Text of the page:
Lake Wobegon Days by Garrison Keillor

About the book

Lake Wobegon Days is the marvellous chronicle of an imaginary place located somewhere in the middle of the state (but not on the map) and named after an Indian word meaning ‘Here we are!’ or ‘We sat all day in the rain waiting for you.’ From the narrator – a skinny Protestant kid fascinated by the Catholic church – we learn of the town’s beginnings and of the settlers who made their lives there.

Reviewed by Queen Mary’s College Library Reading Group

A fictional account of the history of a small town in Minnesota. Some of us had fond memories of hearing the author read this book on Radio 4 years ago. Reading it ourselves was a different matter – most of us found it pretty hard going, difficult to get into and tedious to wade through all the spoof footnotes, and large cast of Norwegian-American characters which padded out the book enormously. There was a general feeling that things improved from about the middle of the book, however, with lots of witty passages, but on the whole, we found it hard going.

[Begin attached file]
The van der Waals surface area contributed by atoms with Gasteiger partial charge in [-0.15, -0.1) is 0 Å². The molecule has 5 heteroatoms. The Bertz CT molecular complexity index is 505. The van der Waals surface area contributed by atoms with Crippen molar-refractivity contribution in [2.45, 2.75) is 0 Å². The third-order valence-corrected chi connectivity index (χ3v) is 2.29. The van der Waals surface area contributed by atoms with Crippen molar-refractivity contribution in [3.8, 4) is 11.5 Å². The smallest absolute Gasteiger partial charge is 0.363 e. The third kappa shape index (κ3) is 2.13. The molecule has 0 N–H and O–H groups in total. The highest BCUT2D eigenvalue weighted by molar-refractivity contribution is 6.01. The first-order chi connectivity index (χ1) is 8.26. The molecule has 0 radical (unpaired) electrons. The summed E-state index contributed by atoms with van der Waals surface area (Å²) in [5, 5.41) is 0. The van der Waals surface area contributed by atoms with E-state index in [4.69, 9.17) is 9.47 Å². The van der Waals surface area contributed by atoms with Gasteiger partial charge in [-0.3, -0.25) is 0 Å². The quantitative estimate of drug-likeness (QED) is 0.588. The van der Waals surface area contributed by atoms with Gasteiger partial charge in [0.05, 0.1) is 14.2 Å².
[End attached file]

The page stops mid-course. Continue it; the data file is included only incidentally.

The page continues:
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4 thoughts on “Lake Wobegon Days by Garrison Keillor”

  1. Reviewed by WI Reading Group (North Baddesley)
    Not one member of the group enjoyed the book. Very few finished reading it.
    Star rating *

  2. Reviewed by New Forest/Waterside U.3.A Theatre & Literature Group
    An excellent book to own. Richer than a traditional Christmas cake and as likely to make you sick if you eat too much at a sitting, Equally funny and very boring in parts. The frequency and length of the footnotes were deemed irritating by the whole group. Most readers chose to ignore them after page 47 (about 450 words) which was unfortunate since there is a great deal of wit and insight in the footnotes. A rare picture of the state that gave us Scotch Tape and was alone in not voting for Ronald Reagan.
    Star rating **

  3. Reviewed by Museum Book Group
    A nice slow read. Interesting look at 1950’s small town America. Lovely cameo’s of first and second generation Nordic settlers and their customs, farming and commerce. A young persons view of his world.
    Star rating **

  4. Reviewed by Wednesday Reading Group
    A deeply divided group. Two people loved it – the humour and descriptions, others gave up or found it boring. Many had memories of it being read on the radio.
    Star rating **

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